PA's Casey Endorses Obama, Does He Have VP Potential?

The significance of high-profile endorsements in a presidential race is certainly debatable, but I’m certain that the Obama campaign was thrilled to pick up Sen. Bob Casey’s (D) support yesterday in Pennsylvania. Casey’s a major player in a key state; he may help Obama connect with white, working-class voters who’ve been skeptical about his candidacy; and the timing of the announcement helps feed the impression that Obama is surging ahead.

But I nevertheless think talk about Casey as a potential running mate for Obama is misplaced. Noam Scheiber makes the case for the pairing.
[Casey] may not be a star in the Senate, as Eve points out. But he’s popular with the people Obama is weakest among, and who, if Obama were the nominee, would be at greatest risk of defecting to McCain. (Also, don’t confuse inside-the-beltway reviews with home-state appeal.)

Pennsylvania defections are a real concern for Obama given how close the state’s been in recent elections. It’s a state that, under any conventional electoral map, the Democratic nominee has to carry. I’d bet the idea of putting Casey on the ticket has come up in Obamaland in recent days. […]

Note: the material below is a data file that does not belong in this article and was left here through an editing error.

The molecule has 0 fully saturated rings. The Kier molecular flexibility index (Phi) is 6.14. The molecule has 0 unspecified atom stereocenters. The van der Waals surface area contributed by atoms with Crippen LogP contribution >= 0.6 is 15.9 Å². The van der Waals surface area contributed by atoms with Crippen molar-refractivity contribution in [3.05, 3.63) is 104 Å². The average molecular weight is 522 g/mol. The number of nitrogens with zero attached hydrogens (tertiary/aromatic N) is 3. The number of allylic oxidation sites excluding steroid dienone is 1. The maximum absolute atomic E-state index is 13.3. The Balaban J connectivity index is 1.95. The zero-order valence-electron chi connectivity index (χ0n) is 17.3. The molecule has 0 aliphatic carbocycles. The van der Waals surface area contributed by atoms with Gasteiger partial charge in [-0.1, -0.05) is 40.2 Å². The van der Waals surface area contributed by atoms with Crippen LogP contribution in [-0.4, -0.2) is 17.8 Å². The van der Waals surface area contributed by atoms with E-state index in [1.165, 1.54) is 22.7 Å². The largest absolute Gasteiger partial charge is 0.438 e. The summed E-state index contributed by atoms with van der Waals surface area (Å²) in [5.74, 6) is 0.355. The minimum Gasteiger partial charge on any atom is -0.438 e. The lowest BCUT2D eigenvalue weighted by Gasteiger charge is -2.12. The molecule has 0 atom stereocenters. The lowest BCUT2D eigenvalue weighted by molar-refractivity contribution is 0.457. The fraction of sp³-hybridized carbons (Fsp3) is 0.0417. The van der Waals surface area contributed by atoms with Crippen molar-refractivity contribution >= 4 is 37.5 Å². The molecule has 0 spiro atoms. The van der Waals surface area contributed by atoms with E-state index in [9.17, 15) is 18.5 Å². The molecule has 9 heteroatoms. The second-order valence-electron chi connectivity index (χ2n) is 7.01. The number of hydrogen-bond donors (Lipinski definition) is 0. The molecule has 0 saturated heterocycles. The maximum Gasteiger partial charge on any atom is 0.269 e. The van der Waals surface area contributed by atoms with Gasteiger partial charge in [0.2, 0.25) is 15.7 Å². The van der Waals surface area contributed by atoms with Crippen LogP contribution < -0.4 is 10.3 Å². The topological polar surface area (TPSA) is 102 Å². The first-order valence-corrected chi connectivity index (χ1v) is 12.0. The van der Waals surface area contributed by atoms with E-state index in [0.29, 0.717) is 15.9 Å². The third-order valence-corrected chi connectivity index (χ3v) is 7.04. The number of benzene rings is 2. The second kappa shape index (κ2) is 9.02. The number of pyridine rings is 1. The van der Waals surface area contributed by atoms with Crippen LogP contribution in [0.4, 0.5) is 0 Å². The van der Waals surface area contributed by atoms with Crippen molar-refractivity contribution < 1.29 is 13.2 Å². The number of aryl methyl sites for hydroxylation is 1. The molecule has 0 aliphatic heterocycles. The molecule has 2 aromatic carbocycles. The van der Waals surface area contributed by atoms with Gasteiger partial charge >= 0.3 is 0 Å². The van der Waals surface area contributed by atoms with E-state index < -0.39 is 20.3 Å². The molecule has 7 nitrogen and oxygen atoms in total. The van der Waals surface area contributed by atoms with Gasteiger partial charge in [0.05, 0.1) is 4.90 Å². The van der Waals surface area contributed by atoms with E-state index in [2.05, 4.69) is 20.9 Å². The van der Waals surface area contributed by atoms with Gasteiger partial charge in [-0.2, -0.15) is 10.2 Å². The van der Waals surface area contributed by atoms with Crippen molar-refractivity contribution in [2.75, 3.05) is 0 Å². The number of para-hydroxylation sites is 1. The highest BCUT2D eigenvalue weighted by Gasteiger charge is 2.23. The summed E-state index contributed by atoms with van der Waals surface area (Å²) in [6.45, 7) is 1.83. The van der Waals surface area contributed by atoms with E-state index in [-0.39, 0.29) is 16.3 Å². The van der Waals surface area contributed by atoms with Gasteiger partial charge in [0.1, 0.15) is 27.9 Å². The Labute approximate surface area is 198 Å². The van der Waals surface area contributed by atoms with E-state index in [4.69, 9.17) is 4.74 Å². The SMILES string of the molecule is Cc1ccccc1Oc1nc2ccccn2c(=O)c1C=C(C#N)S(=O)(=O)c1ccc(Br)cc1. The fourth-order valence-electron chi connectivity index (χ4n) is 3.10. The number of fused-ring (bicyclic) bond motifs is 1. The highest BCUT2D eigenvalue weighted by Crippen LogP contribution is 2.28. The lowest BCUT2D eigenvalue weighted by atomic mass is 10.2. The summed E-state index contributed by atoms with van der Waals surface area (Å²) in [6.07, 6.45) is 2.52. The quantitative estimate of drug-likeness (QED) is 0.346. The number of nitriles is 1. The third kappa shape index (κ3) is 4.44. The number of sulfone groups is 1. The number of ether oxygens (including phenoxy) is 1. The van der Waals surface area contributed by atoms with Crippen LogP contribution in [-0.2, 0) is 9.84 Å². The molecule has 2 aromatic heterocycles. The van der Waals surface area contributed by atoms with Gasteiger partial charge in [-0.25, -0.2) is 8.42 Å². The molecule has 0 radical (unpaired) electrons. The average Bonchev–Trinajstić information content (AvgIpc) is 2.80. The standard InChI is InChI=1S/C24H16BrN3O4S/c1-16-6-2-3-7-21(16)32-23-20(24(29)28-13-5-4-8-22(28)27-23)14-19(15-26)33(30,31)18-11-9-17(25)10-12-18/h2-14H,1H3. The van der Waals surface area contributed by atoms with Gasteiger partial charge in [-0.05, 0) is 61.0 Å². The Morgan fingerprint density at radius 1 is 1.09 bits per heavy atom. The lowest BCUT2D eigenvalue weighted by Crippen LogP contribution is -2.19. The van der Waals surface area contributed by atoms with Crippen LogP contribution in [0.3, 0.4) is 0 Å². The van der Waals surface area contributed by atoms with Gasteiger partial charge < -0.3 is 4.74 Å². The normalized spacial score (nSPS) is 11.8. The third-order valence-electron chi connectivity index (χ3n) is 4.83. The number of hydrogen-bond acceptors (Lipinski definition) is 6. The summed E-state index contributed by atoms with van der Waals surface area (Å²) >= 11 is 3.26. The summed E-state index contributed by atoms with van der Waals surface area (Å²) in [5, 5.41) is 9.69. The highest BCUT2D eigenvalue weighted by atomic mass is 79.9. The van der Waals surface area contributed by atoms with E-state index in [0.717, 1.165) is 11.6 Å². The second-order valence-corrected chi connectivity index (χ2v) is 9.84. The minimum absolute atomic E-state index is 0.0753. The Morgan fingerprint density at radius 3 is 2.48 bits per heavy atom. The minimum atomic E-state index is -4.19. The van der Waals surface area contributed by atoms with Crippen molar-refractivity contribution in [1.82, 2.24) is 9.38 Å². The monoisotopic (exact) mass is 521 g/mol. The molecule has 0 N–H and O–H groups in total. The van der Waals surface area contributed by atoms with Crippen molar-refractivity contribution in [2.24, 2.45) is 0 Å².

Which brings me to the next point: I’m guessing the audience for this endorsement is Casey’s fellow superdelegates as much as it’s voters in Pennsylvania. It says to the supers: “Don’t worry about white working-class defections. Bob Casey is going to help me lock down that demographic, and we’re not going to have trouble holding this state.” That may or may not be true, but it does send a powerful message. (Not as powerful as Obama actually doing well among white working-class voters in the primary, but still pretty powerful.)

Andrew Sullivan, independent of Scheiber’s argument, also touted Casey as “another interesting one to put on the veep list,” in part because Casey is a “pro-life Catholic from Pennsylvania.”

It’s not a ridiculous pitch, but I’m having trouble going for it.

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